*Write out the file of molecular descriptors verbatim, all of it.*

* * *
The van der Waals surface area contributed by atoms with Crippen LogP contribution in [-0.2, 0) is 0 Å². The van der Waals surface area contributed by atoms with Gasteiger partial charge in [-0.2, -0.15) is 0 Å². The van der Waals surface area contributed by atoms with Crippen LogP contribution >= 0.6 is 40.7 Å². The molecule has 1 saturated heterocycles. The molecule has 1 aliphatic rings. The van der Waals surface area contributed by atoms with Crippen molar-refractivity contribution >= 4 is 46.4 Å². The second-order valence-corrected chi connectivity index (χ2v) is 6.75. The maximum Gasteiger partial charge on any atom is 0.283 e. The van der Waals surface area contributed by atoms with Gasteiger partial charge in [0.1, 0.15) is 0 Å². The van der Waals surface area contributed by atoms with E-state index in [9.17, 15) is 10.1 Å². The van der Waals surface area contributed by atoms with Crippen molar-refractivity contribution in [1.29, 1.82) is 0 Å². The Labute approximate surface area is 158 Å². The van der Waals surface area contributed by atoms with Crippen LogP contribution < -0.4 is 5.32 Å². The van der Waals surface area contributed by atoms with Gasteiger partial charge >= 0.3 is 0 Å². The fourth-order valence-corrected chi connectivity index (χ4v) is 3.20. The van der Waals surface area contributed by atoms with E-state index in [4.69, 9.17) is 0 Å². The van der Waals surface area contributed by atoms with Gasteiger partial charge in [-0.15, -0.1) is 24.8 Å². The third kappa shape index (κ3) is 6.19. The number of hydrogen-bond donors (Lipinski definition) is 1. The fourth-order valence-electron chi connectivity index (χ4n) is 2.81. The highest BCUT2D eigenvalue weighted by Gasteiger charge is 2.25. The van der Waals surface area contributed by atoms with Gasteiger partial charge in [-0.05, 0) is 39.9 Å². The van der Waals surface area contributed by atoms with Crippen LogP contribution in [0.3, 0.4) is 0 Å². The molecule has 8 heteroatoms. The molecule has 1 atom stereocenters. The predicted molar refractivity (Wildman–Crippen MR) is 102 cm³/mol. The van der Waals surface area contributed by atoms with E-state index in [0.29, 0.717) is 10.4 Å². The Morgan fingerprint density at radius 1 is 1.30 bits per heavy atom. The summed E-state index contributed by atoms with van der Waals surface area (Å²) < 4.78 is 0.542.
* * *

The van der Waals surface area contributed by atoms with Crippen LogP contribution in [-0.2, 0) is 0 Å². The van der Waals surface area contributed by atoms with Gasteiger partial charge in [-0.2, -0.15) is 0 Å². The van der Waals surface area contributed by atoms with Crippen LogP contribution >= 0.6 is 40.7 Å². The molecule has 1 saturated heterocycles. The molecule has 1 aliphatic rings. The van der Waals surface area contributed by atoms with Crippen molar-refractivity contribution >= 4 is 46.4 Å². The second-order valence-corrected chi connectivity index (χ2v) is 6.75. The maximum Gasteiger partial charge on any atom is 0.283 e. The van der Waals surface area contributed by atoms with Gasteiger partial charge in [0.1, 0.15) is 0 Å². The van der Waals surface area contributed by atoms with E-state index in [9.17, 15) is 10.1 Å². The van der Waals surface area contributed by atoms with Crippen molar-refractivity contribution in [1.29, 1.82) is 0 Å². The Labute approximate surface area is 158 Å². The van der Waals surface area contributed by atoms with Crippen LogP contribution < -0.4 is 5.32 Å². The van der Waals surface area contributed by atoms with Gasteiger partial charge >= 0.3 is 0 Å². The fourth-order valence-corrected chi connectivity index (χ4v) is 3.20. The van der Waals surface area contributed by atoms with E-state index in [4.69, 9.17) is 0 Å². The van der Waals surface area contributed by atoms with Gasteiger partial charge in [-0.15, -0.1) is 24.8 Å². The third kappa shape index (κ3) is 6.19. The number of hydrogen-bond donors (Lipinski definition) is 1. The fourth-order valence-electron chi connectivity index (χ4n) is 2.81. The highest BCUT2D eigenvalue weighted by Gasteiger charge is 2.25. The van der Waals surface area contributed by atoms with Gasteiger partial charge in [-0.05, 0) is 39.9 Å². The van der Waals surface area contributed by atoms with Crippen LogP contribution in [0.3, 0.4) is 0 Å². The molecule has 8 heteroatoms. The molecule has 1 atom stereocenters. The predicted molar refractivity (Wildman–Crippen MR) is 102 cm³/mol. The van der Waals surface area contributed by atoms with E-state index in [0.29, 0.717) is 10.4 Å². The Morgan fingerprint density at radius 1 is 1.30 bits per heavy atom. The summed E-state index contributed by atoms with van der Waals surface area (Å²) < 4.78 is 0.542.